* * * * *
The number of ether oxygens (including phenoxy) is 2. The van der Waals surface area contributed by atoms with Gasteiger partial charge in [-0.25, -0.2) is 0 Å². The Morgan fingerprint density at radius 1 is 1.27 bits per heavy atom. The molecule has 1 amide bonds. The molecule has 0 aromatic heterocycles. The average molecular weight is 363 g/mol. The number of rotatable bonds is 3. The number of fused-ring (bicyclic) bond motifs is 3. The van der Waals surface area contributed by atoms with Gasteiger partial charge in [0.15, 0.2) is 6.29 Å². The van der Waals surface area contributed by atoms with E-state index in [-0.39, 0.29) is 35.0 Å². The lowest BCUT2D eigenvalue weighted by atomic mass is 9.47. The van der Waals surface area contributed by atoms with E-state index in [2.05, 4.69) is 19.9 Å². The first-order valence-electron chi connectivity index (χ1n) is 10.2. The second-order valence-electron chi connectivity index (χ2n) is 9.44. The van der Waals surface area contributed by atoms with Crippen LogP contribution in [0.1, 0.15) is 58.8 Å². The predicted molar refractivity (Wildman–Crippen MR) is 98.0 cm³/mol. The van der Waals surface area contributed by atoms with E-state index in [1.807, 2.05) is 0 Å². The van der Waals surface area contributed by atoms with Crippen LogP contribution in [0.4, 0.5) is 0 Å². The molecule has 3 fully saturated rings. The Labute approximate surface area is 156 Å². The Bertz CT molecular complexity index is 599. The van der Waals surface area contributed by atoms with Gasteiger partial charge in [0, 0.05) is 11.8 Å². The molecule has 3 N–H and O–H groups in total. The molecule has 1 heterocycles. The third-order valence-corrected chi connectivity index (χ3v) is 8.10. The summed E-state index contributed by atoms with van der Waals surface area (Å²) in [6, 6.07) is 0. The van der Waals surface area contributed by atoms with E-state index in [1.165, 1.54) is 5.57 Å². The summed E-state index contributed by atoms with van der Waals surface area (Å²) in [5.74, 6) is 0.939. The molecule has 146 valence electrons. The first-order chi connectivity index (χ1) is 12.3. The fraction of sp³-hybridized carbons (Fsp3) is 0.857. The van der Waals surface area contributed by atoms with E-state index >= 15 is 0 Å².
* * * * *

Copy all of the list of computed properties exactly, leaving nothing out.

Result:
The number of ether oxygens (including phenoxy) is 2. The van der Waals surface area contributed by atoms with Gasteiger partial charge in [-0.25, -0.2) is 0 Å². The Morgan fingerprint density at radius 1 is 1.27 bits per heavy atom. The molecule has 1 amide bonds. The molecule has 0 aromatic heterocycles. The average molecular weight is 363 g/mol. The number of rotatable bonds is 3. The number of fused-ring (bicyclic) bond motifs is 3. The van der Waals surface area contributed by atoms with Gasteiger partial charge in [0.15, 0.2) is 6.29 Å². The van der Waals surface area contributed by atoms with E-state index in [-0.39, 0.29) is 35.0 Å². The lowest BCUT2D eigenvalue weighted by atomic mass is 9.47. The van der Waals surface area contributed by atoms with E-state index in [2.05, 4.69) is 19.9 Å². The first-order valence-electron chi connectivity index (χ1n) is 10.2. The second-order valence-electron chi connectivity index (χ2n) is 9.44. The van der Waals surface area contributed by atoms with Crippen LogP contribution in [0.1, 0.15) is 58.8 Å². The predicted molar refractivity (Wildman–Crippen MR) is 98.0 cm³/mol. The van der Waals surface area contributed by atoms with E-state index in [1.807, 2.05) is 0 Å². The van der Waals surface area contributed by atoms with Crippen LogP contribution in [0.4, 0.5) is 0 Å². The molecule has 3 fully saturated rings. The Labute approximate surface area is 156 Å². The Bertz CT molecular complexity index is 599. The van der Waals surface area contributed by atoms with Gasteiger partial charge in [0, 0.05) is 11.8 Å². The molecule has 3 N–H and O–H groups in total. The molecule has 1 heterocycles. The third-order valence-corrected chi connectivity index (χ3v) is 8.10. The summed E-state index contributed by atoms with van der Waals surface area (Å²) in [6, 6.07) is 0. The van der Waals surface area contributed by atoms with E-state index in [1.165, 1.54) is 5.57 Å². The summed E-state index contributed by atoms with van der Waals surface area (Å²) in [5.74, 6) is 0.939. The molecule has 146 valence electrons. The first-order chi connectivity index (χ1) is 12.3. The fraction of sp³-hybridized carbons (Fsp3) is 0.857. The van der Waals surface area contributed by atoms with E-state index >= 15 is 0 Å².